The whole interview day I felt like Alice in Wonderland–specifically, the scene at the Mad Hatter’s tea party in which Alice is invited to have some wine, and then is scolded for sitting down at the tea table without a proper invitation. It was like that all day long. I had several nice conversations with people, many of whom seemed perfectly pleasant, but they didn’t act like they were interviewing me for a job. They seemed to know it wasn’t a real interview, but for some reason they weren’t allowed to let me in on their secret, and I had to go along pretending like I was on a job interview. I got the odd feeling that people recognized that the search chair had screwed up big time, and that people were shunning me in an attempt to distance themselves from him. (Me, lumped with that guy like I’m his special pick? That added insult to injury!) Maybe I’m just projecting.
When it came to the research talk, I felt like I did well–at least, I thought, no one could fault me for being unprepared. All I got was some limp applause. I looked around the room–no questions, apparently–and this was a department at a prominent state institution with a Ph.D. program? Finally, one faculty member spoke up to ask a question–which he could have answered himself with a cursory glance at my C.V. and application letter, and which moreover indicated a great deal of hostility to my chosen fields of specialization which, interestingly, were the exact fields specified in the job description. (Did I really need to back up and explain that they invited me to campus?) A few graduate students asked a few reasonable graduate-studenty questions, and then I was whisked off for a 5 p.m. interview with the Dean. At exactly 5:50 p.m., I was kicked to the curb at my hotel, without so much as a coupon for the IHOP down the street. Not that at that point I really wanted to spend any more time with those people–but I felt dirty. Really dirty. Oh–and last month as I reviewed my credit card statement, I saw that I got stuck with the full bill for the hotel. Nice touch. Perhaps you won’t be surprised to hear that the search failed.
I will keep this interview in mind when my department invites job candidates to campus. All I can think is that the department was deeply conflicted about this search from the start–clearly, they shouldn’t have bothered to do the search at all. The one major lesson that I hope I’ve learned is to stand up for myself better. If someone is rude and isn’t making any sense–it’s OK to tell him that the conversation is over. Nothing good will come of it if you indicate that it’s acceptable for people to treat you the way I was treated by this search chair and this department. I cringe when I think about how I apologized and felt bad about their inconsideration towards me. How I wish I had just asked them why they bothered to fly me across the country to be treated like this! The other lesson I learned is that nobody reads anything you send–not even the first page of your C.V. I spent more time reading the books and articles and researching the careers of the search committee members than anyone in the interviewing department spent reading my application materials and book.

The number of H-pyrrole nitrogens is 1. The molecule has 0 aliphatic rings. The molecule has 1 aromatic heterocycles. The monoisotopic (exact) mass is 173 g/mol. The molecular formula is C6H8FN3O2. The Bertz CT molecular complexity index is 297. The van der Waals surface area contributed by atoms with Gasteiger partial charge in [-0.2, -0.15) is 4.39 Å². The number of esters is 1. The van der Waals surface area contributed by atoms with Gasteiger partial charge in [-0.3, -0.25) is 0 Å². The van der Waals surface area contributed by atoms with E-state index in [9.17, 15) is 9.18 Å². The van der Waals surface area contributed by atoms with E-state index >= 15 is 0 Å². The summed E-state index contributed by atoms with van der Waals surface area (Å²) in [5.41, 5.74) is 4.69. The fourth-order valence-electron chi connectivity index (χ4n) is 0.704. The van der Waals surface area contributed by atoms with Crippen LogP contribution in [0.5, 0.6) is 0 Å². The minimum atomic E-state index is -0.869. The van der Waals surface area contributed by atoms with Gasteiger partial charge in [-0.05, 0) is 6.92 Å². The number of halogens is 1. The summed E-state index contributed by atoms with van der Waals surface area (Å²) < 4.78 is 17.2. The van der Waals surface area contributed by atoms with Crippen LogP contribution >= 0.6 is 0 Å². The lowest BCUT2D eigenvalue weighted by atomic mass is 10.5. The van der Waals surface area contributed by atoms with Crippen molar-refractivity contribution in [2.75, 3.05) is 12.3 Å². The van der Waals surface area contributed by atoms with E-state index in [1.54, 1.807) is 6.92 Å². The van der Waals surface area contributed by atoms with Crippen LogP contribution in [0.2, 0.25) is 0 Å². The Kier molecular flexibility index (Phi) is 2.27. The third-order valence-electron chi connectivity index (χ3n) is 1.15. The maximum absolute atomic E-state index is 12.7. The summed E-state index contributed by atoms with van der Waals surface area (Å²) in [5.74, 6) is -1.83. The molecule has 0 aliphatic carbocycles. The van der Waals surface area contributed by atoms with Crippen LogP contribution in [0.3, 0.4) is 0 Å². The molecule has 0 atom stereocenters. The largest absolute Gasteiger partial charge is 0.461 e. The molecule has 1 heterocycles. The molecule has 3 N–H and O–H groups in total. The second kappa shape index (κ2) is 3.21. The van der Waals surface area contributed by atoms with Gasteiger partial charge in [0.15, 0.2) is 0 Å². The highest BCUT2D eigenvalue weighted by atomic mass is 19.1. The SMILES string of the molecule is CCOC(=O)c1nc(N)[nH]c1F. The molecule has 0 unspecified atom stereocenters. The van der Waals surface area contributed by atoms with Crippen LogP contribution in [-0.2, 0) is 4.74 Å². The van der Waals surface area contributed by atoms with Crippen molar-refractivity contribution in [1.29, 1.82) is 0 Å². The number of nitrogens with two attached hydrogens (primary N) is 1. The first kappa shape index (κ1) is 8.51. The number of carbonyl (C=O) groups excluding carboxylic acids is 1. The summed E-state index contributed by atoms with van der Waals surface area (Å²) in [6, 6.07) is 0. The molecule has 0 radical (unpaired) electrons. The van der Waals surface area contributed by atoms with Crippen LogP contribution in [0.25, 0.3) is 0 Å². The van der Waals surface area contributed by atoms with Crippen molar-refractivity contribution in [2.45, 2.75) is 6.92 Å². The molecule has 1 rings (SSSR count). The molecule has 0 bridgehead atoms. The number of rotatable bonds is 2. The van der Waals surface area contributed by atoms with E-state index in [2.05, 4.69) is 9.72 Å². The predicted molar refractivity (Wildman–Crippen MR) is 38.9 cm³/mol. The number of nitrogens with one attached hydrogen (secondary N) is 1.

Interviewing–if you do it right–is time-consuming hard work. My mistake was in thinking that everyone approached it that way. I should have stayed home to work on my sure-to-be prizewinning next book, instead.
My, my, my: two stories, two days in a row. What are the chances? Of all the luck! It’s interesting once again that metaphors from romance–or, rather, romances gone bad–that come to mind so easily as Freddie (bad blind date) and Alice (search chair as abusive boyfriend) tell their stories.
Are there really departments that don’t actually want to hire anyone? What a waste of time and money–it seems like an expensive and not-very-fun habit. I’ve heard about seriously dysfunctional departments that deliberately sabotage searches–have any of you visited or been a part of departments like this? Why do they do that? What’s your analysis? As another Alice–Alice Roosevelt Longworth–used to say, “if you haven’t got anything nice to say about anybody, come sit next to me.”